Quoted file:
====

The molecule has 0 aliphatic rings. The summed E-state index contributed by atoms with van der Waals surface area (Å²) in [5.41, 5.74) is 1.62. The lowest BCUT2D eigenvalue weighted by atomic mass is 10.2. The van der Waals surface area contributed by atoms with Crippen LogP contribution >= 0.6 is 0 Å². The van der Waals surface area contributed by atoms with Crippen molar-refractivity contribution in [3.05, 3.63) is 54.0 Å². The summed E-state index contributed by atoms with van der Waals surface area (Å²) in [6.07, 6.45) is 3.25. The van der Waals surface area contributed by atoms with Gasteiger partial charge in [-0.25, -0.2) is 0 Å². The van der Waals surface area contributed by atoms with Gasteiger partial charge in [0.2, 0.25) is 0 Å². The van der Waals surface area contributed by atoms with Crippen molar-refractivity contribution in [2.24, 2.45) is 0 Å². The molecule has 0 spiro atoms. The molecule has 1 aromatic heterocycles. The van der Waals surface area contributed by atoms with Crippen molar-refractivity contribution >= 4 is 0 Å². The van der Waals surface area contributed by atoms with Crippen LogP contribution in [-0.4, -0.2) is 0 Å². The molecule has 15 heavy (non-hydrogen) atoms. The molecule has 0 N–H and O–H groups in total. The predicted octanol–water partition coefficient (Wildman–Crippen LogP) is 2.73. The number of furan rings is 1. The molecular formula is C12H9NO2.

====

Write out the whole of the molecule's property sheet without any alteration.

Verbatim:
The molecule has 0 aliphatic rings. The summed E-state index contributed by atoms with van der Waals surface area (Å²) in [5.41, 5.74) is 1.62. The lowest BCUT2D eigenvalue weighted by atomic mass is 10.2. The van der Waals surface area contributed by atoms with Crippen LogP contribution >= 0.6 is 0 Å². The van der Waals surface area contributed by atoms with Crippen molar-refractivity contribution in [3.05, 3.63) is 54.0 Å². The summed E-state index contributed by atoms with van der Waals surface area (Å²) in [6.07, 6.45) is 3.25. The van der Waals surface area contributed by atoms with Gasteiger partial charge in [-0.25, -0.2) is 0 Å². The van der Waals surface area contributed by atoms with Gasteiger partial charge in [0.2, 0.25) is 0 Å². The van der Waals surface area contributed by atoms with Crippen molar-refractivity contribution in [2.24, 2.45) is 0 Å². The molecule has 0 spiro atoms. The molecule has 1 aromatic heterocycles. The van der Waals surface area contributed by atoms with Crippen molar-refractivity contribution >= 4 is 0 Å². The van der Waals surface area contributed by atoms with Crippen LogP contribution in [-0.4, -0.2) is 0 Å². The molecule has 15 heavy (non-hydrogen) atoms. The molecule has 0 N–H and O–H groups in total. The predicted octanol–water partition coefficient (Wildman–Crippen LogP) is 2.73. The number of furan rings is 1. The molecular formula is C12H9NO2.